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Writers Blocked: Special Exhibition of Once-banned Taiwan Literature

Writers Blocked: Special Exhibition of Once-banned Taiwan Literature

Book bans restrict not only what can be published but also freedom of thought and expression.

From Japanese colonial rule (1895-1945) through the postwar martial law period (1949-1987), Taiwanese experienced decades of censorship on their thoughts and speech. First Japanese colonial officials and then Kuomintang (KMT) government censors shaped the landscape of publishing and allowable public discourse, with bans on "toxic" ideas readily imposed to control minds and solidify the regime. Beyond direct prohibitions on certain works, the censorship ecosystem was such that authors learned to self-censor themselves and their every word. Some works deemed at risk of running afoul of censorship lines were hidden away by their authors instead of submitted for publication.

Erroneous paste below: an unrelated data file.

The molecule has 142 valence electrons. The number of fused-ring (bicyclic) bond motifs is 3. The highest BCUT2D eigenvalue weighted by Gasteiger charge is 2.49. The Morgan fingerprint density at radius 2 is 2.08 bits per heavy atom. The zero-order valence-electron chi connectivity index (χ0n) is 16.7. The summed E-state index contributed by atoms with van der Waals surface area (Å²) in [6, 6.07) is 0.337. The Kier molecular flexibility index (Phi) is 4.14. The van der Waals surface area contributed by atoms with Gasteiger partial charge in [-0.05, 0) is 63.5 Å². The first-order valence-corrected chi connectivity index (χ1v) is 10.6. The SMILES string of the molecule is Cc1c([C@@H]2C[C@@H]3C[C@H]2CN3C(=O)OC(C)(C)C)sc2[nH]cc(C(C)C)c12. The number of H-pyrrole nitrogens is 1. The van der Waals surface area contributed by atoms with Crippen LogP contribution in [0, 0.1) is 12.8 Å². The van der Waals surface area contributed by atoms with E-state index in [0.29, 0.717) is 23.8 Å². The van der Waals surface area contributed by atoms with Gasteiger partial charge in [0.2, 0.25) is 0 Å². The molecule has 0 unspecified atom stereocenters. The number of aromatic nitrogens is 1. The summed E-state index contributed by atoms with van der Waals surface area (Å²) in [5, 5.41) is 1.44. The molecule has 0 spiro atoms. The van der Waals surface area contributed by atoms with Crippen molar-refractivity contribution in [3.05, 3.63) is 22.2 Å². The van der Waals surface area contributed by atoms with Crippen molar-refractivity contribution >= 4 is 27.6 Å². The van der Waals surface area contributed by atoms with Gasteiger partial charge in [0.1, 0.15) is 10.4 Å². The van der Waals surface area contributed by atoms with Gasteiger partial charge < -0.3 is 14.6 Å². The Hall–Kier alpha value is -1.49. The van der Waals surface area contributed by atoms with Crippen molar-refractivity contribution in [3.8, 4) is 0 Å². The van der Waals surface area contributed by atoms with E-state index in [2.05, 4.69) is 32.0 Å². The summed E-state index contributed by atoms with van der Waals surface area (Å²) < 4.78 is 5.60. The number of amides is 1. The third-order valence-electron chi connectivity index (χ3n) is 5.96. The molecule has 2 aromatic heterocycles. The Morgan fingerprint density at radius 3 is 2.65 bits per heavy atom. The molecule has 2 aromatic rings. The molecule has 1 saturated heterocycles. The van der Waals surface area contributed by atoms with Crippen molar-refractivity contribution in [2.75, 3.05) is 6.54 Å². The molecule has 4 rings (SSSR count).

Although authoritarian rule silences dissent and suppresses individual freedoms, free thought cannot be caged for long.

Writers Blocked takes audiences back to a period in recent Taiwan history where words could literally cost lives. We hope the items, descriptions, and stories within inspire greater public awareness and appreciation of the hard-earned freedoms and democracy they enjoy today in Taiwan.